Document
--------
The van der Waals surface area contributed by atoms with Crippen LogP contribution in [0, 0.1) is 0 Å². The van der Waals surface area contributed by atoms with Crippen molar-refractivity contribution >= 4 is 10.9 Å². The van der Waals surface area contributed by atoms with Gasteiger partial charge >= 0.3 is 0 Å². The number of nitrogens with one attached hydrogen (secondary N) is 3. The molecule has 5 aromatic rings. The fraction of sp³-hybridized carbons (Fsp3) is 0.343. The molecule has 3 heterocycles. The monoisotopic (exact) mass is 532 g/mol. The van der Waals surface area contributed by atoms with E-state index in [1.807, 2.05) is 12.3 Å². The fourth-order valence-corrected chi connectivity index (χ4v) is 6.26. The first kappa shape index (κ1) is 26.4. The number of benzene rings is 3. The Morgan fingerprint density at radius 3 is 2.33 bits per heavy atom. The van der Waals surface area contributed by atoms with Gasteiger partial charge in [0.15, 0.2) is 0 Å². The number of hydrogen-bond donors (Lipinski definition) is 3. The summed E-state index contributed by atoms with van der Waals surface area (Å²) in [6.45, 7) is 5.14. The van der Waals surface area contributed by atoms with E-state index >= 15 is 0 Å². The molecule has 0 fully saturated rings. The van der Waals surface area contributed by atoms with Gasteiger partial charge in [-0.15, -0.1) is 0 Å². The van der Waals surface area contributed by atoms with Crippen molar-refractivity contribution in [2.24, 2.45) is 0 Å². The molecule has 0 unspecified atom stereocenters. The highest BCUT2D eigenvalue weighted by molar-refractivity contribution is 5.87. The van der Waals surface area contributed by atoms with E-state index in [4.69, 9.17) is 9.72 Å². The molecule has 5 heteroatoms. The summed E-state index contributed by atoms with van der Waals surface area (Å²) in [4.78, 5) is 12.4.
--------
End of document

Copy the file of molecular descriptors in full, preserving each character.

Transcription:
The van der Waals surface area contributed by atoms with Crippen LogP contribution in [0, 0.1) is 0 Å². The van der Waals surface area contributed by atoms with Crippen molar-refractivity contribution >= 4 is 10.9 Å². The van der Waals surface area contributed by atoms with Gasteiger partial charge >= 0.3 is 0 Å². The number of nitrogens with one attached hydrogen (secondary N) is 3. The molecule has 5 aromatic rings. The fraction of sp³-hybridized carbons (Fsp3) is 0.343. The molecule has 3 heterocycles. The monoisotopic (exact) mass is 532 g/mol. The van der Waals surface area contributed by atoms with E-state index in [1.807, 2.05) is 12.3 Å². The fourth-order valence-corrected chi connectivity index (χ4v) is 6.26. The first kappa shape index (κ1) is 26.4. The number of benzene rings is 3. The Morgan fingerprint density at radius 3 is 2.33 bits per heavy atom. The van der Waals surface area contributed by atoms with Gasteiger partial charge in [0.15, 0.2) is 0 Å². The number of hydrogen-bond donors (Lipinski definition) is 3. The summed E-state index contributed by atoms with van der Waals surface area (Å²) in [6.45, 7) is 5.14. The van der Waals surface area contributed by atoms with E-state index >= 15 is 0 Å². The molecule has 0 fully saturated rings. The van der Waals surface area contributed by atoms with Gasteiger partial charge in [-0.15, -0.1) is 0 Å². The van der Waals surface area contributed by atoms with Crippen molar-refractivity contribution in [2.24, 2.45) is 0 Å². The molecule has 0 unspecified atom stereocenters. The highest BCUT2D eigenvalue weighted by molar-refractivity contribution is 5.87. The van der Waals surface area contributed by atoms with E-state index in [4.69, 9.17) is 9.72 Å². The molecule has 5 heteroatoms. The summed E-state index contributed by atoms with van der Waals surface area (Å²) in [4.78, 5) is 12.4.